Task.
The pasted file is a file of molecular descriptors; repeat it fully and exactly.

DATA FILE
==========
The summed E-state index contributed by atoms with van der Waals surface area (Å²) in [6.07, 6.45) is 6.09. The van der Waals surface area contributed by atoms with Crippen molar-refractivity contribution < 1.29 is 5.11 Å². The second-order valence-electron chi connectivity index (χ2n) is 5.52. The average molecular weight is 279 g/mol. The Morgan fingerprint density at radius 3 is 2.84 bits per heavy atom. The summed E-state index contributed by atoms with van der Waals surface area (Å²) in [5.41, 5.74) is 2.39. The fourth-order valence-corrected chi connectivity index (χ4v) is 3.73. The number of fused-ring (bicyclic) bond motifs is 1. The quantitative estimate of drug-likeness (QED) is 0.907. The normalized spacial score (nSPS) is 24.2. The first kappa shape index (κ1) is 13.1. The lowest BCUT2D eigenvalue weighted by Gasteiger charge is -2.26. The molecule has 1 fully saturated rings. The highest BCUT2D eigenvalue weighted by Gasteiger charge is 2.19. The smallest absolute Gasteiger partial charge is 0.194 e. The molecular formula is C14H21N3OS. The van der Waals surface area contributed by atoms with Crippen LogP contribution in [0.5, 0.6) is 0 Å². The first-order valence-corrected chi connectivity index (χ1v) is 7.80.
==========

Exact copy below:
The summed E-state index contributed by atoms with van der Waals surface area (Å²) in [6.07, 6.45) is 6.09. The van der Waals surface area contributed by atoms with Crippen molar-refractivity contribution < 1.29 is 5.11 Å². The second-order valence-electron chi connectivity index (χ2n) is 5.52. The average molecular weight is 279 g/mol. The Morgan fingerprint density at radius 3 is 2.84 bits per heavy atom. The summed E-state index contributed by atoms with van der Waals surface area (Å²) in [5.41, 5.74) is 2.39. The fourth-order valence-corrected chi connectivity index (χ4v) is 3.73. The number of fused-ring (bicyclic) bond motifs is 1. The quantitative estimate of drug-likeness (QED) is 0.907. The normalized spacial score (nSPS) is 24.2. The first kappa shape index (κ1) is 13.1. The lowest BCUT2D eigenvalue weighted by Gasteiger charge is -2.26. The molecule has 1 fully saturated rings. The highest BCUT2D eigenvalue weighted by Gasteiger charge is 2.19. The smallest absolute Gasteiger partial charge is 0.194 e. The molecular formula is C14H21N3OS. The van der Waals surface area contributed by atoms with Crippen LogP contribution in [0.5, 0.6) is 0 Å². The first-order valence-corrected chi connectivity index (χ1v) is 7.80.